Thomas Hardiman & Abortion: Where He Falls on Roe v. Wade

thomas hardiman abortion

Thomas Hardiman’s abortion stance is expected to get a lot of scrutiny if President Donald Trump nominates him to fill Anthony Kennedy’s seat on the U.S. Supreme Court.

With Kennedy a centrist and often swing vote, some feel Roe v. Wade hangs in the balance of the nomination. Hardiman, a federal judge nominated by George W. Bush, is widely reported to be one of the president’s four final choices for the spot; the other three are Judges Amy Coney Barrett, Raymond Kethledge, and Brett Kavanaugh. Trump has said he will announce his pick on July 9, 2018.

The New York Times and Wall Street Journal then reported that Trump has chosen someone but didn’t reveal the name. However, the Journal wrote, “Allies of Judge Hardiman said they had been told to be ready to start touting the one-time taxi driver’s blue-collar roots…They also said they’d been told the judge was in Washington, D.C., for a conference.” It’s not clear, though, whether allies of other candidates were similarly told to be ready.

In the end, Trump chose Brett Kavanaugh.

Hardiman, a federal judge based in Pennsylvania, was Trump’s second choice when he named Neil Gorsuch to the nation’s highest court. Is it known how Hardiman feels about abortion? What’s he said on abortion and/or Roe v. Wade?

Here’s what you need to know:


Hardiman Overturned the Conviction of an Anti-Abortion Protester

thomas Hardiman

(Western District of Pennsylvania)Thomas Hardiman is a registered Republican.

There aren’t that many clues as to how Hardiman would rule on Roe v. Wade other than the fact he’s generally considered to be a conservative-oriented jurist. “Hardiman has never had the opportunity to weigh in” on abortion rights questions, according to The Hill. That stands in stark contrast to one of the other finalists, Amy Coney Barrett, whose writings on things like stare decisis and staunch Catholic beliefs have made her the candidate considered by many to be the most likely to overturn Roe.

Hardiman did join an opinion in 2010 that “overturned the conviction of an anti-abortion protester arrested outside the Liberty Bell Center in Philadelphia,” Reuters reports, but the news site added, “Though the court said park rangers had violated his free speech rights, the case was not about the right to abortion itself.” You can read the opinion here.

Hardiman has not spoken publicly about his stance on abortion. “Our role as judges is to interpret the law,” Hardiman has said.

Hardiman is also Catholic, as are the other finalists with the exception of Kethledge, an evangelical, according to NPR.


Hardiman Sided With the Little Sisters of the Poor

little sisters of the poor

Madeline Runya of Louisana State University at Alexandria (C) takes a selfie with Sister Cecilia of the Little Sisters of the Poor in Baltimore before the start of the 44th annual March for Life January 27, 2017 in Washington, DC.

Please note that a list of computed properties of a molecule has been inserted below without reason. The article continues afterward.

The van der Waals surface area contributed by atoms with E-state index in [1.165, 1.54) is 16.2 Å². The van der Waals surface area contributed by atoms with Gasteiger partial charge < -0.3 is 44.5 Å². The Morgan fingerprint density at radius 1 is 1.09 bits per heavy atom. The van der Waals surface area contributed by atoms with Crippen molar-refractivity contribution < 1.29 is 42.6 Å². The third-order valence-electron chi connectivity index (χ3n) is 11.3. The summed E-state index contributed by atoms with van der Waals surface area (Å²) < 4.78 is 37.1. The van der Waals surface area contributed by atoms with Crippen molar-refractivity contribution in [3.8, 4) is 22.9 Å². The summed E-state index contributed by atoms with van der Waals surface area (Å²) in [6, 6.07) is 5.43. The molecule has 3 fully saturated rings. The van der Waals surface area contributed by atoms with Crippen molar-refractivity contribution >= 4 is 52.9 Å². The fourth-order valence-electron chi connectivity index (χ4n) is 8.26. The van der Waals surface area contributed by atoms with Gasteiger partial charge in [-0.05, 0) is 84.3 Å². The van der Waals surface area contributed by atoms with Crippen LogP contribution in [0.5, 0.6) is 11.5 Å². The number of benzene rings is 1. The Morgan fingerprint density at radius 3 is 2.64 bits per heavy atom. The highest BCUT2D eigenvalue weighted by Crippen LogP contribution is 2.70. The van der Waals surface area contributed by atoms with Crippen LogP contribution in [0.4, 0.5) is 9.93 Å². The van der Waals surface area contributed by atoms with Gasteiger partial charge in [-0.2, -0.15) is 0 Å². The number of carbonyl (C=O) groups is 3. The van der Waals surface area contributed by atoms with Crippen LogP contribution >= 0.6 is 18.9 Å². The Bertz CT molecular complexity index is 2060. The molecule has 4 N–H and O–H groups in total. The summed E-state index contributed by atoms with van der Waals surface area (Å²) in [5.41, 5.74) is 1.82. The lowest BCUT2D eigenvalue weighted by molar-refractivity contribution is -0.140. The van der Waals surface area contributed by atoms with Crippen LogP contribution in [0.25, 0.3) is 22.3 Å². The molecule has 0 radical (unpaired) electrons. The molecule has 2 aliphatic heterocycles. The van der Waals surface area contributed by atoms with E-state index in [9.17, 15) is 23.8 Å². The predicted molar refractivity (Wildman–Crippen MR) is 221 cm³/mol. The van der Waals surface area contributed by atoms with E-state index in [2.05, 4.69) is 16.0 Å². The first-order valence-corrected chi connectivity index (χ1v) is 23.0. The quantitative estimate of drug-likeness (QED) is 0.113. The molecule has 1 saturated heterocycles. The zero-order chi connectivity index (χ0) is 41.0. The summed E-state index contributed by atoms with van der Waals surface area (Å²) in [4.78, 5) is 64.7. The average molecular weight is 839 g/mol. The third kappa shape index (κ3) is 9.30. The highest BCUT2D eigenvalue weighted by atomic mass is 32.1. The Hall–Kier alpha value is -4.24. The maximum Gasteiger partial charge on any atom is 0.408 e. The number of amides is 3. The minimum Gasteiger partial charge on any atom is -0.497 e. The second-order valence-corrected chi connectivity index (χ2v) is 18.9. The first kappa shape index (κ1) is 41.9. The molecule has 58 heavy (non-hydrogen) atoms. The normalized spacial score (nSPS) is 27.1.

Although the case wasn’t on abortion specifically, some point to a Hardiman ruling involving the Little Sisters of the Poor as a possible sign of his inclinations on Roe.

The Hill reports that case involved the “so-called ‘birth control mandate’ in Obamacare, that required organizations to pay for plans that offer contraception.” A religious group named the Little Sisters of the Poor “claimed the law violated its religious freedom.”

According to FiveThirtyEight, Hardiman allowed the Little Sisters of the Poor, who are Catholic nuns, “to join the Trump administration in a case involving expanded exemptions from the Affordable Care Act’s contraception mandate.”

You can see a detailed history of the case with documents here.

National Catholic Reporter adds these religious-oriented Hardiman cases into the debate: “…in a case where an evangelical family complained that its religious liberty was hindered when the family’s kindergarten-age child was prevented from reading from the Bible during show-and-tell, Hardiman ruled in favor of the family. And in a case where a child was prevented by public school officials from handing out invitations to a party at her church, Hardiman sided against the school district.” Again, although those cases don’t deal with abortion specifically, they give some sense of how Hardiman sees issues important to social conservatives.


An Anti-Abortion Leader Identified Hardiman & Barrett as Trump’s Best Choices From Their Perspective & Those Who Support Roe Are Concerned About All Four Finalists

GettyThe U.S. Supreme Court is pictured June 27, 2018 in Washington, DC.

Family Research Council President Tony Perkins said he believes Hardiman and Barrett would be the best choices from the standpoint of those who oppose abortion. The site LifeNews.com identifies Perkins as “a major figure in pro-life advocacy.”

NARAL, a group that supports Roe, wrote in a press release that it is concerned about Hardiman, Barrett, Kavanaugh and Kethledge. “Research by NARAL Pro-Choice America into these judges shows that nothing in their past would indicate that they are anything other than a likely vote to overturn Roe v Wade, criminalize abortion and punish women,” the group wrote.

In addition to the Little Sisters of the Poor and protester cases, NARAL wrote, “Hardiman contributed to elected officials including Rick Santorum, George W. Bush, Melissa Hart, Phil Gramm, and Arlen Specter, some of whom are anti-choice,” and NARAL pointed to his membership in the conservative Federalist Society.


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